Friday, December 2nd, 2011

The U.S. Capitol Demonstrates How Waste-to-Energy is Done

A tip of the hat to Cal Dooley, president and CEO of the American Chemistry Council (ACC), for the article he published on November 28 in Roll Call adknowledging how the U.S. Capitol recently showed leadership in boosting the waste-to-energy process. On November 1st, the Capitol campus began sending as much as 90 percent of its non-recycled solid waste to Covanta Energy’s waste-to-energy facility across the Potomac River in Alexandria, VA.

The U.S. Capitol Building.

Non-recyclable trash from the U.S. Capitol now goes to a waste-to-fuel plant, not into a landfill.

Before the decision to do that by the Architect of the Capitol in collaboration with the House Administration Committee, the fuel traditionally referred to as waste had gone to landfills. Dooley noted that in 2010 more than 5300 tons of non-recycled waste was taken from the Congressional facilities, but instead of being buried the Capitol trash now will create enough energy to power a House of Representatives office building for several months. (Having recently been in one of those buildings on behalf of members of SPI: The Plastics Industry Trade Association, I can testify that those buildings are very large.

Plastics of various types are, of course, part of the Capitol trash. SPI and Dooley’s ACC have long made clear that although recycling plastics is always preferable, when energy can be recaptured from trash that will not be recycled, burying it makes no sense. The energy value of plastics is greater than that of coal, and the U.S. Environmental Protection Agency (EPA) prefers waste-to-energy over landfills.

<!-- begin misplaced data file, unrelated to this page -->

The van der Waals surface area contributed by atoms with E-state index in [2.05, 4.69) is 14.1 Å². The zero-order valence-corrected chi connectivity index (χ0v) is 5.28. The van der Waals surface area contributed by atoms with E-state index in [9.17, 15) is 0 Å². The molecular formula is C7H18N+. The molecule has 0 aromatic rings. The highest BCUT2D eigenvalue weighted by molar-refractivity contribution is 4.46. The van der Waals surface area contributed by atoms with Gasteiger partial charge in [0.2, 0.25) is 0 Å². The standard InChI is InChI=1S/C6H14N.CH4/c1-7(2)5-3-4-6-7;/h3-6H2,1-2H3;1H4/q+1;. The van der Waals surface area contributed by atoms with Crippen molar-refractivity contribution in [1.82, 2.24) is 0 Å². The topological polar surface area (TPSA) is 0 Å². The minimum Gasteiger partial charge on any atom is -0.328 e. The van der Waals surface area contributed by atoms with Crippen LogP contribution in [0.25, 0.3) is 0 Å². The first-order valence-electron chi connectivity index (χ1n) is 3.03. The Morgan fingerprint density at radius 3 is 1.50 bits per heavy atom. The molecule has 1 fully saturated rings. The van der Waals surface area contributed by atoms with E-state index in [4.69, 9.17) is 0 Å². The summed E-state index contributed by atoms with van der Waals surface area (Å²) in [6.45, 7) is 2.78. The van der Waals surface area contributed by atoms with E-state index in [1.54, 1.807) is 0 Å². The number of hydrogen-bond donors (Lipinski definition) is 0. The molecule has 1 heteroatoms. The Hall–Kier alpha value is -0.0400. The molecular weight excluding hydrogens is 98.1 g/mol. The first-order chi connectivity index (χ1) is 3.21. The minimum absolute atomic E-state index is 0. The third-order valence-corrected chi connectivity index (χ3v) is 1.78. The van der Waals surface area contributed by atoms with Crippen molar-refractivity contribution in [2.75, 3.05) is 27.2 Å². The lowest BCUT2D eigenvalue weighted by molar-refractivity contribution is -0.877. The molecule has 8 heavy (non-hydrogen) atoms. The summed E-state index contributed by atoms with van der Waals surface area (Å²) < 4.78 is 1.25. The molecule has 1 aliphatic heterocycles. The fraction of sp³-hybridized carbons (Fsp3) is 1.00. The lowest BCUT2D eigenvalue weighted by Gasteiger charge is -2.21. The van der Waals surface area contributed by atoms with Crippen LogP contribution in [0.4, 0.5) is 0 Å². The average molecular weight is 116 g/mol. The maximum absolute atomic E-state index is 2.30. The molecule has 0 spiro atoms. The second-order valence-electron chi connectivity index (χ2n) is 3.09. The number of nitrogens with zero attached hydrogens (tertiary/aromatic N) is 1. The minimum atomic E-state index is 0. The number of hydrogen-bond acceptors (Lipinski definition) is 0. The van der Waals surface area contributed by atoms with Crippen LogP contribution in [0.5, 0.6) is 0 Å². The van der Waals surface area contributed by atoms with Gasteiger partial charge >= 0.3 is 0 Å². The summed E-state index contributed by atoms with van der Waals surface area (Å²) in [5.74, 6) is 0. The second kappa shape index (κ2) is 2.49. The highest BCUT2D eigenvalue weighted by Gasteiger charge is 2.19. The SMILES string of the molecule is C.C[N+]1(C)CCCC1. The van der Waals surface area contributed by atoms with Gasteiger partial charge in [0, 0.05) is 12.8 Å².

Dooley quotes an EPA finding that waste-to-energy makes electricity “with less environmental impact than almost any other source of electricity.” He then helpfully adds, “Yes, you read that right.” He must have been reading my mind.

Many SPI staff members have detailed the merits of waste-to-energy on this blog, for example here, here, and here. In

Covanta Energy's waste-to-energy plant, Alexandria, VA

The Covanta Energy waste-to-fuel facility in Alexandria, VA

addition, the SPI website contains many articles spelling out the technology’s superiority to burying fuel in a landfill. Lately waste-to-energy is getting longer legs.

In a recent interview, Greg Wilkinson, president and CEO of the Canadian Plastics Industry Association (CPIA), who clearly favors turning waste to energy, was equally clear that the general public has a mindset problem: We think of this trash as waste that we need to hide or bury, so we hide or bury it.

I’m sure that SPI President/CEO Bill Carteaux could only guess at how many times he has spoken to business and industry groups in favor of waste-to-energy rather than waste-to-landfill. That has been the policy of SPI for some time, and likewise for ACC.

Lacking a statistical survey, I’ll estimate that waste-to-energy makes sense to nearly everyone in the plastics industry. It should make sense to everyone in the U.S. but it doesn’t. Some are concerned about environmental impact, regardless of the EPA statement above. Others take the NIMBY position – not in my back yard.

Those two factors could explain why Western Europe, with a population slightly larger than the U.S., has over 400 waste-to-energy plants, and more in the planning stages, while the U.S. has only 86. But to me the mindset problem Greg Wilkinson described is even more fundamental. So then, a quick rethink: That stuff’s not waste, it’s fuel. Pass it on.

Tuesday, October 11th, 2011

Recycling Expanded Polystyrene (EPS) Is On the Rise.

Let’s say goodbye to one more myth about plastics – the one that says expanded polystyrene (EPS) foam cannot be recycled. EPS, often called Styrofoam, which is a Dow Chemical trademarked product, is already being recycled commercially.

Kudos to Natalie Morris for her article (October 10, 2011) in the State Journal-Register (Springfield, IL) titled “Springfield furniture store goes green.” It describes how the Ashley Furniture HomeStore discovered it could recycle the EPS foam that came wrapped around its furniture, and make money doing it.

Back in 2006, the store’s general manager Scott Nation couldn’t believe how much paper and plastic waste was being created. The Ashley team started looking for ways to reduce it, particularly the foam that protected furniture in shipment. It was the major factor, at least by volume. Ashley found a way to deal with it, by way of Styrocyclers LLC (Marietta, GA).